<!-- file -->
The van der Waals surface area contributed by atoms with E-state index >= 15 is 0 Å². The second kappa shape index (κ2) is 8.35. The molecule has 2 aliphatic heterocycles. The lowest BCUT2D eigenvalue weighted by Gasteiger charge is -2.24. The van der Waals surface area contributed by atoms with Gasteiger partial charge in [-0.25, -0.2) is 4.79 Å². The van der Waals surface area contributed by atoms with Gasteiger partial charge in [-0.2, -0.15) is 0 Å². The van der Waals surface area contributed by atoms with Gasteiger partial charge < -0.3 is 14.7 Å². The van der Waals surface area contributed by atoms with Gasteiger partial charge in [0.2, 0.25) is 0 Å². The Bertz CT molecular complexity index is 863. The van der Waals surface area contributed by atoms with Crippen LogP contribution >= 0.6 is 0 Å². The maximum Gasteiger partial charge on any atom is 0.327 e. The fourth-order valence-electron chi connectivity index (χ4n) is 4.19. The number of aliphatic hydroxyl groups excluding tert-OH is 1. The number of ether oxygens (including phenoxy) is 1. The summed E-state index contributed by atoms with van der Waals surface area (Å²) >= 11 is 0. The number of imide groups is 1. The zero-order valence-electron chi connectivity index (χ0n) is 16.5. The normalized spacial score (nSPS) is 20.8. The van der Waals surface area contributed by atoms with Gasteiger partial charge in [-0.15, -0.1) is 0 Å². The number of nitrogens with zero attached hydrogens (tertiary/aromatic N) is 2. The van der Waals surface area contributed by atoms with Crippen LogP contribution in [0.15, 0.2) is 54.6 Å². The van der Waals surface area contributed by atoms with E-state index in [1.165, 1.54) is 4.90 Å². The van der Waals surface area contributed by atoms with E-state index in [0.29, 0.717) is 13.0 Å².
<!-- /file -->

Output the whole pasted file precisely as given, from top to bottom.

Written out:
The van der Waals surface area contributed by atoms with E-state index >= 15 is 0 Å². The second kappa shape index (κ2) is 8.35. The molecule has 2 aliphatic heterocycles. The lowest BCUT2D eigenvalue weighted by Gasteiger charge is -2.24. The van der Waals surface area contributed by atoms with Gasteiger partial charge in [-0.25, -0.2) is 4.79 Å². The van der Waals surface area contributed by atoms with Gasteiger partial charge in [-0.2, -0.15) is 0 Å². The van der Waals surface area contributed by atoms with Gasteiger partial charge < -0.3 is 14.7 Å². The van der Waals surface area contributed by atoms with Gasteiger partial charge in [0.2, 0.25) is 0 Å². The Bertz CT molecular complexity index is 863. The van der Waals surface area contributed by atoms with Crippen LogP contribution >= 0.6 is 0 Å². The maximum Gasteiger partial charge on any atom is 0.327 e. The fourth-order valence-electron chi connectivity index (χ4n) is 4.19. The number of aliphatic hydroxyl groups excluding tert-OH is 1. The number of ether oxygens (including phenoxy) is 1. The summed E-state index contributed by atoms with van der Waals surface area (Å²) >= 11 is 0. The number of imide groups is 1. The zero-order valence-electron chi connectivity index (χ0n) is 16.5. The normalized spacial score (nSPS) is 20.8. The van der Waals surface area contributed by atoms with Gasteiger partial charge in [-0.15, -0.1) is 0 Å². The number of nitrogens with zero attached hydrogens (tertiary/aromatic N) is 2. The van der Waals surface area contributed by atoms with Crippen LogP contribution in [0.15, 0.2) is 54.6 Å². The van der Waals surface area contributed by atoms with E-state index in [1.165, 1.54) is 4.90 Å². The van der Waals surface area contributed by atoms with E-state index in [0.29, 0.717) is 13.0 Å².